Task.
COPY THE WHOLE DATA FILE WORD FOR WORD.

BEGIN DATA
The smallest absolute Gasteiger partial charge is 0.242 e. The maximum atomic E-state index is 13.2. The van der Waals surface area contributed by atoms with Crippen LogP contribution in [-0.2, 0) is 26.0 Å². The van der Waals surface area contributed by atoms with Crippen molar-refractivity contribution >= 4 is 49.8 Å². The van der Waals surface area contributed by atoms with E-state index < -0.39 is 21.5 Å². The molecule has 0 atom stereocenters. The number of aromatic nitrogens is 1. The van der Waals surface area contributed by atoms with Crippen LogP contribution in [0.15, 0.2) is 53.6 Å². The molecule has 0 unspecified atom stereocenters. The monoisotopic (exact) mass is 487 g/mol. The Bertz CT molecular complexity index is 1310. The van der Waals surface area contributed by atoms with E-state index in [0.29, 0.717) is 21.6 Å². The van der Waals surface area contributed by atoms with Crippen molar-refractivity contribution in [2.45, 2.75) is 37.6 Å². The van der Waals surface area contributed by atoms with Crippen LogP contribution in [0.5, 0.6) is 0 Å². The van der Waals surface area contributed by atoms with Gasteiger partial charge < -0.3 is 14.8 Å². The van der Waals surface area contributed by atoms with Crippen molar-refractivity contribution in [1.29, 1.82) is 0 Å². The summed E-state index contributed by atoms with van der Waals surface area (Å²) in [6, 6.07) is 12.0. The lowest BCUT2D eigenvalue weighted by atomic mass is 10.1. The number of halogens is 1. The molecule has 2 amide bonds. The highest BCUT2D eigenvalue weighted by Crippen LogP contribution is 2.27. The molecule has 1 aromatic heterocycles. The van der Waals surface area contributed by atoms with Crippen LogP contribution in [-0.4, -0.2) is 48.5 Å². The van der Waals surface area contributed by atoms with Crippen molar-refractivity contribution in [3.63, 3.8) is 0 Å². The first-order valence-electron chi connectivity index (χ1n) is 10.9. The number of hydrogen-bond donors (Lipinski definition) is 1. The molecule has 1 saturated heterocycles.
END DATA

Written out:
The smallest absolute Gasteiger partial charge is 0.242 e. The maximum atomic E-state index is 13.2. The van der Waals surface area contributed by atoms with Crippen LogP contribution in [-0.2, 0) is 26.0 Å². The van der Waals surface area contributed by atoms with Crippen molar-refractivity contribution >= 4 is 49.8 Å². The van der Waals surface area contributed by atoms with E-state index < -0.39 is 21.5 Å². The molecule has 0 atom stereocenters. The number of aromatic nitrogens is 1. The van der Waals surface area contributed by atoms with Crippen LogP contribution in [0.15, 0.2) is 53.6 Å². The molecule has 0 unspecified atom stereocenters. The monoisotopic (exact) mass is 487 g/mol. The Bertz CT molecular complexity index is 1310. The van der Waals surface area contributed by atoms with E-state index in [0.29, 0.717) is 21.6 Å². The van der Waals surface area contributed by atoms with Crippen molar-refractivity contribution in [2.45, 2.75) is 37.6 Å². The van der Waals surface area contributed by atoms with Crippen LogP contribution in [0.5, 0.6) is 0 Å². The van der Waals surface area contributed by atoms with Gasteiger partial charge < -0.3 is 14.8 Å². The van der Waals surface area contributed by atoms with Crippen molar-refractivity contribution in [1.29, 1.82) is 0 Å². The summed E-state index contributed by atoms with van der Waals surface area (Å²) in [6, 6.07) is 12.0. The lowest BCUT2D eigenvalue weighted by atomic mass is 10.1. The number of halogens is 1. The molecule has 2 amide bonds. The highest BCUT2D eigenvalue weighted by Crippen LogP contribution is 2.27. The molecule has 1 aromatic heterocycles. The van der Waals surface area contributed by atoms with Crippen LogP contribution in [-0.4, -0.2) is 48.5 Å². The van der Waals surface area contributed by atoms with Crippen molar-refractivity contribution in [3.63, 3.8) is 0 Å². The first-order valence-electron chi connectivity index (χ1n) is 10.9. The number of hydrogen-bond donors (Lipinski definition) is 1. The molecule has 1 saturated heterocycles.